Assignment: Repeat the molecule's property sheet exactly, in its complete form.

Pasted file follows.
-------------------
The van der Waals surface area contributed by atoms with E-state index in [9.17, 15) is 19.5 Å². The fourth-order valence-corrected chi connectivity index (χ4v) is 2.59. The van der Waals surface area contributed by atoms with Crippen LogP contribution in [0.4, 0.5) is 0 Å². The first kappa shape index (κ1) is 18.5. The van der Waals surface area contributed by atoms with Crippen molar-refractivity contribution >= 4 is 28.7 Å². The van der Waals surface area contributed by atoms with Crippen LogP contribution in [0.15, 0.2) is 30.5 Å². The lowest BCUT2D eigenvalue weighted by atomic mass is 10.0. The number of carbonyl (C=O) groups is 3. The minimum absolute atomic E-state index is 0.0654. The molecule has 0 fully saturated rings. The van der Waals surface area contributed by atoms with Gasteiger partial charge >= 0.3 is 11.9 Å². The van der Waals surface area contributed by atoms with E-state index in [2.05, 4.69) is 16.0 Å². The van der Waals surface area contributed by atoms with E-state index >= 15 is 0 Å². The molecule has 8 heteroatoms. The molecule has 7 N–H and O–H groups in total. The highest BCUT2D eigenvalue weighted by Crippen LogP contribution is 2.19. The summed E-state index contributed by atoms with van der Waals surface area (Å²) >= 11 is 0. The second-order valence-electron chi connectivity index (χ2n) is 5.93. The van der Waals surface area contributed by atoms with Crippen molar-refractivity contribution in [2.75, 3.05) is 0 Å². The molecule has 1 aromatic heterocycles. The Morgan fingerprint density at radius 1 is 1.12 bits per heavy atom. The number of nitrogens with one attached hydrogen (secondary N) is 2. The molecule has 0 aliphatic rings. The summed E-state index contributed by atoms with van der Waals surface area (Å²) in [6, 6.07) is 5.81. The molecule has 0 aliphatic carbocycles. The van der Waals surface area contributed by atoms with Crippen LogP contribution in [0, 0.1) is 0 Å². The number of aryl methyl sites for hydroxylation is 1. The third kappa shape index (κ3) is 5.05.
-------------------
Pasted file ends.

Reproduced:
The van der Waals surface area contributed by atoms with E-state index in [9.17, 15) is 19.5 Å². The fourth-order valence-corrected chi connectivity index (χ4v) is 2.59. The van der Waals surface area contributed by atoms with Crippen LogP contribution in [0.4, 0.5) is 0 Å². The first kappa shape index (κ1) is 18.5. The van der Waals surface area contributed by atoms with Crippen molar-refractivity contribution >= 4 is 28.7 Å². The van der Waals surface area contributed by atoms with Crippen LogP contribution in [0.15, 0.2) is 30.5 Å². The lowest BCUT2D eigenvalue weighted by atomic mass is 10.0. The number of carbonyl (C=O) groups is 3. The minimum absolute atomic E-state index is 0.0654. The molecule has 0 fully saturated rings. The van der Waals surface area contributed by atoms with Gasteiger partial charge >= 0.3 is 11.9 Å². The van der Waals surface area contributed by atoms with E-state index in [2.05, 4.69) is 16.0 Å². The van der Waals surface area contributed by atoms with E-state index >= 15 is 0 Å². The molecule has 8 heteroatoms. The molecule has 7 N–H and O–H groups in total. The highest BCUT2D eigenvalue weighted by Crippen LogP contribution is 2.19. The summed E-state index contributed by atoms with van der Waals surface area (Å²) >= 11 is 0. The second-order valence-electron chi connectivity index (χ2n) is 5.93. The van der Waals surface area contributed by atoms with Crippen molar-refractivity contribution in [2.75, 3.05) is 0 Å². The molecule has 1 aromatic heterocycles. The Morgan fingerprint density at radius 1 is 1.12 bits per heavy atom. The number of nitrogens with one attached hydrogen (secondary N) is 2. The molecule has 0 aliphatic rings. The summed E-state index contributed by atoms with van der Waals surface area (Å²) in [6, 6.07) is 5.81. The molecule has 0 aliphatic carbocycles. The van der Waals surface area contributed by atoms with Crippen LogP contribution in [0, 0.1) is 0 Å². The number of aryl methyl sites for hydroxylation is 1. The third kappa shape index (κ3) is 5.05.